by Johnny Bravo
24 March 2012 | International Solidarity Movement, Gaza
On Sunday it was reported that a young boy had been shot on farmland near the Rafah crossing. The details were unclear. Several colleagues and I traveled to Rafah to find out what happened. After making several inquiries, we entered a Bedouin area several hundred meters north of Gaza’s border with Egypt and three kilometers from the Karm Abu Salem area of the Israeli border on the East. We followed a young man on a motorcycle down dusty roads with small plots of crops and olive trees on one side, and dilapidated homes made of corrugated metal, cinder block and plastic on the other.
Standing outside a rickety gate, three boys explain that we need to wait, as there are only women at home. A child runs off to summon a male family member. Someone calls from inside asking us to enter.
We pass through a dusty courtyard and are directed to a small dark room with nothing but mats on the floor. A bare light bulb hangs overhead. A plastic clock hangs on the wall. Despite all the children on the street and in the home, there are no toys. A young boy sits in the corner, playing with the fringe on a woman’s coat, shy and surprised at the strangers in his home. A woman with a child clutching her leg peeks from behind a curtain. Plastic chairs are brought in for the guests.
Faiza, the boy’s forty-four-year-old mother enters and sits on the mat next to the boy. He is six-year-old Sohaib Sultan. He is the victim of the shooting, but he looks uninjured. Faiza pulls down his pants to show the fresh bandage on his left buttock. She explains that on Saturday evening at seven o’clock, they heard gunfire from the border. Sohaib was sitting exactly where we sat, playing on the floor with his brothers, when the bullet pierced the corrugated metal roof and struck him. She points to the hole in the ceiling just above my head.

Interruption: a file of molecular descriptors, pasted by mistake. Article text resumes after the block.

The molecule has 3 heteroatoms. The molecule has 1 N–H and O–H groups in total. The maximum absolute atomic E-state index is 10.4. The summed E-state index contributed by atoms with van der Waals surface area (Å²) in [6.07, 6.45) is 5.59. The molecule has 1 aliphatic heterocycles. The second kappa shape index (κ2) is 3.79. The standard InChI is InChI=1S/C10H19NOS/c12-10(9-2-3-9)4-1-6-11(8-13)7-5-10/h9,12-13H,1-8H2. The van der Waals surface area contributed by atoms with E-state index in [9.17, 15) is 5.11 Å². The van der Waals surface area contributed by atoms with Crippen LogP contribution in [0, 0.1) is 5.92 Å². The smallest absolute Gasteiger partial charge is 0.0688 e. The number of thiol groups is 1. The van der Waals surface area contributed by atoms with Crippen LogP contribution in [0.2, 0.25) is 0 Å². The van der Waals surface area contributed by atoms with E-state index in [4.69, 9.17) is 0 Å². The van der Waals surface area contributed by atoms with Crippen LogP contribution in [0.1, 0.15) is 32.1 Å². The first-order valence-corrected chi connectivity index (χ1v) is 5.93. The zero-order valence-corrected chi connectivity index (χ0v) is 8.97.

She produces his x-ray, showing a large caliber bullet lodged inches from his pelvis. If he had been sitting in a slightly altered position he could easily be dead. As it was, the bullet did little damage. His mother explains that the bullet hasn’t been removed yet. They need to schedule surgery with the hospital.
Sohaib’s father, Majd, enters the room and sits beside me. He explains the family’s circumstances. He is unemployed and his wife suffers from kidney disease. There is little income and very little support from the government. He and his wife have nine children. Sohaib is the youngest. It is the first time a family member has been injured, although there is often the sound of gunfire from the border and bullets have struck neighbor’s homes in the past.
He said, “We are often afraid, we never know when a bullet could come down.” He continued to state, “To the Israelis we say, ‘Please don’t shoot us, we are civilians here, we have no weapons, we live a civilian life. We just want to live like humans. We want to live in peace.’”
Baraka al-Morabi was not as lucky as Sohab Sultan. He lived in Zeitoun camp with his mother, father and two sisters as well as his grandmother and three aunts with their families.